His ubiquity made him more than a celebrity—he became a collective point of reference. His jingle inspired the songs in Robert Altman’s Nashville. His ads were lampooned by Soupy Sales and Johnny Carson, and the latter invited Worthington on The Tonight Show in the late seventies, at the peak of his fame. At the same time, his name could be found amid the primordial graffiti left on the basement walls of the Masque, LA’s first punk-rock club: next to “Kill a Pig!” and “Everything is Wrong” someone scrawled, “Cal Worthington Was Here—He’s a Commie!”
Worthington’s name also frequently materialized in the work of writers, usually as an emblem of the tacky commerciality of Southern California. In Inherent Vice, Thomas Pynchon name-checked Worthington and satirized his late-night transmissions. Sam Shepard’s Cruising Paradise unfolds deep in the Inland Empire, where an adolescent’s wrung-out aunt watches a Worthington commercial “on the edge of an old abandoned vineyard, in one of those little clapboard box houses originally thrown up for Mexican migrant workers.”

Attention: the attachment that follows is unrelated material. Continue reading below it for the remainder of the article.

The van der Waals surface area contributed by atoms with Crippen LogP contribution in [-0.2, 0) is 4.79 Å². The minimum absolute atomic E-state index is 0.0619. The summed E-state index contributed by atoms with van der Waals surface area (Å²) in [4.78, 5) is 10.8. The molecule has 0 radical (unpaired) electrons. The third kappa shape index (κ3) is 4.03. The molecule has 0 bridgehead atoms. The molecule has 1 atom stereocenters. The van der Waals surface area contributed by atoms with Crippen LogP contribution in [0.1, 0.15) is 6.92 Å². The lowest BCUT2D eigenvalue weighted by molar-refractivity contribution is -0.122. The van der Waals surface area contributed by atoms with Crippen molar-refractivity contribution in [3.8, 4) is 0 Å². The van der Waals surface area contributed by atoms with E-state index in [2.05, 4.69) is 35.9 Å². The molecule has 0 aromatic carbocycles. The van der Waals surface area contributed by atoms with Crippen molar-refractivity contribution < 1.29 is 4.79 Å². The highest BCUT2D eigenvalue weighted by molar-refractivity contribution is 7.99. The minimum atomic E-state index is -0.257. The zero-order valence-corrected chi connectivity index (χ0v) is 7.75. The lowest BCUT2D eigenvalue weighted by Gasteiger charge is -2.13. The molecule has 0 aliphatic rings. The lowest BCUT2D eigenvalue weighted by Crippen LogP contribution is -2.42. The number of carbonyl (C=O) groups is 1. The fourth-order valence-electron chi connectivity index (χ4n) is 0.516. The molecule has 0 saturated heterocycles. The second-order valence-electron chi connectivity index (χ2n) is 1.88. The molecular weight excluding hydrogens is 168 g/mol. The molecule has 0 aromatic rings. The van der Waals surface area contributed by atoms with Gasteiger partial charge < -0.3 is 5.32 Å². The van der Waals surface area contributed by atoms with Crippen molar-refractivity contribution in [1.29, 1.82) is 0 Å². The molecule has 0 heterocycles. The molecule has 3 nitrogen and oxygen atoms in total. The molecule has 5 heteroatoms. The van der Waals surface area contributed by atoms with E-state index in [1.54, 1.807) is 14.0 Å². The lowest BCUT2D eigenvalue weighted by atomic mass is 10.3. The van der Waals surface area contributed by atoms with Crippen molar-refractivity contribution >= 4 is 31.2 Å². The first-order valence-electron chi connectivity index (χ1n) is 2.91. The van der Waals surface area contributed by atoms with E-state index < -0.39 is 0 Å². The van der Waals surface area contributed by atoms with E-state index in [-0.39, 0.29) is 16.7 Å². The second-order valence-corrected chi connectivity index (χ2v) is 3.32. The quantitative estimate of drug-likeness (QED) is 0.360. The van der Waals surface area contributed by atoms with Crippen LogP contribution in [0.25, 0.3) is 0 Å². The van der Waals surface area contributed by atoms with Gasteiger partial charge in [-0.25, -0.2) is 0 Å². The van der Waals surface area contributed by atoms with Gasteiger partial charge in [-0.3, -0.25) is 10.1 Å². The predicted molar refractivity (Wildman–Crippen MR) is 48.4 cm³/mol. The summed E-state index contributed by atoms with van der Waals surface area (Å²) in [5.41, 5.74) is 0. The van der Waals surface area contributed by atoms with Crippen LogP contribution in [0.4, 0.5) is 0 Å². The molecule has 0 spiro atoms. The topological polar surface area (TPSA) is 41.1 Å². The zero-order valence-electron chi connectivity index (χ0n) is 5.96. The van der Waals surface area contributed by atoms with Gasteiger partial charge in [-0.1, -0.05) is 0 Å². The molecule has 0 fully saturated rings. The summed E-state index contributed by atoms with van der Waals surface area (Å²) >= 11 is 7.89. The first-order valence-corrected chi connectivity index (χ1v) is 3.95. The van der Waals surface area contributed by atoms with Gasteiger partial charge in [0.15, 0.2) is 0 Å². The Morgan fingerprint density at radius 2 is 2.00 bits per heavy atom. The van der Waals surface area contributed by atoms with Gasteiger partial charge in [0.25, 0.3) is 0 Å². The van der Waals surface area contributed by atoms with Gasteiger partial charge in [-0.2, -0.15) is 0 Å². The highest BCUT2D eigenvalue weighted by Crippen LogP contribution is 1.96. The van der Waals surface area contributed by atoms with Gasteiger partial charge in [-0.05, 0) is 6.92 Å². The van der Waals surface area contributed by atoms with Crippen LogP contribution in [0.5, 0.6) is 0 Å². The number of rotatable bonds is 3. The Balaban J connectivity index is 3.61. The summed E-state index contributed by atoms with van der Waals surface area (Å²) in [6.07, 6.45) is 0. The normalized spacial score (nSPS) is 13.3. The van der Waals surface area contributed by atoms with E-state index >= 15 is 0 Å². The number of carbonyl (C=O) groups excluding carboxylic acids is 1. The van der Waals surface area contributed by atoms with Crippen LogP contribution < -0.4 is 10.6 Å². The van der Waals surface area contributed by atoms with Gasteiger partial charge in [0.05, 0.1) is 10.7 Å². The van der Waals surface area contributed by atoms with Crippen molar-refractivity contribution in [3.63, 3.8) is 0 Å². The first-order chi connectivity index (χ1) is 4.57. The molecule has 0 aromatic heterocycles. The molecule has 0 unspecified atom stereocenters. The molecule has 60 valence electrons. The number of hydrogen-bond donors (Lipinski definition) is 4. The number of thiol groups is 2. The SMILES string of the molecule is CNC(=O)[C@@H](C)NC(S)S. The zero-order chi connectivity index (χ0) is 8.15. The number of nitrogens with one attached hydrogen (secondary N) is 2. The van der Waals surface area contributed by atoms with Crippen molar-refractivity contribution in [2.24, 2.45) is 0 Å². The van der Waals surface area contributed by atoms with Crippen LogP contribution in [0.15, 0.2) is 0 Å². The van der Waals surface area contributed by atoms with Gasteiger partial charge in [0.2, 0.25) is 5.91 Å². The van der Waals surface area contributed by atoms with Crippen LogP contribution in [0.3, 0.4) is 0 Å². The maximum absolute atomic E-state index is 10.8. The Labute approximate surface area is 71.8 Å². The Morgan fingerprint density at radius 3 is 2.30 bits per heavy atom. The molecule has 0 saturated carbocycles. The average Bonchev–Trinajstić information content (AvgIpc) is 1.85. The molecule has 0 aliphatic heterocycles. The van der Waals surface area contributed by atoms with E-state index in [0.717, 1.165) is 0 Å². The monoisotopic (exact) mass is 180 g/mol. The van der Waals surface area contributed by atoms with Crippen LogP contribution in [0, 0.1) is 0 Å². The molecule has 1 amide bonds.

In one of his infamous columns for the Los Angeles Free Press, Charles Bukowski pined for his hometown while on a trip to Utah. “No transport, no racetrack, no beer, no Cal Worthington,” he griped. “The general calm madness of Hollywood and Los Angeles will have to wait.” Around the same time, Frank Zappa skewered Worthington in his fifteen-minute rock opera, “Billy the Mountain.” He later said in an interview, “People in fifty years’ time should have documentation of monsters like Cal Worthington.”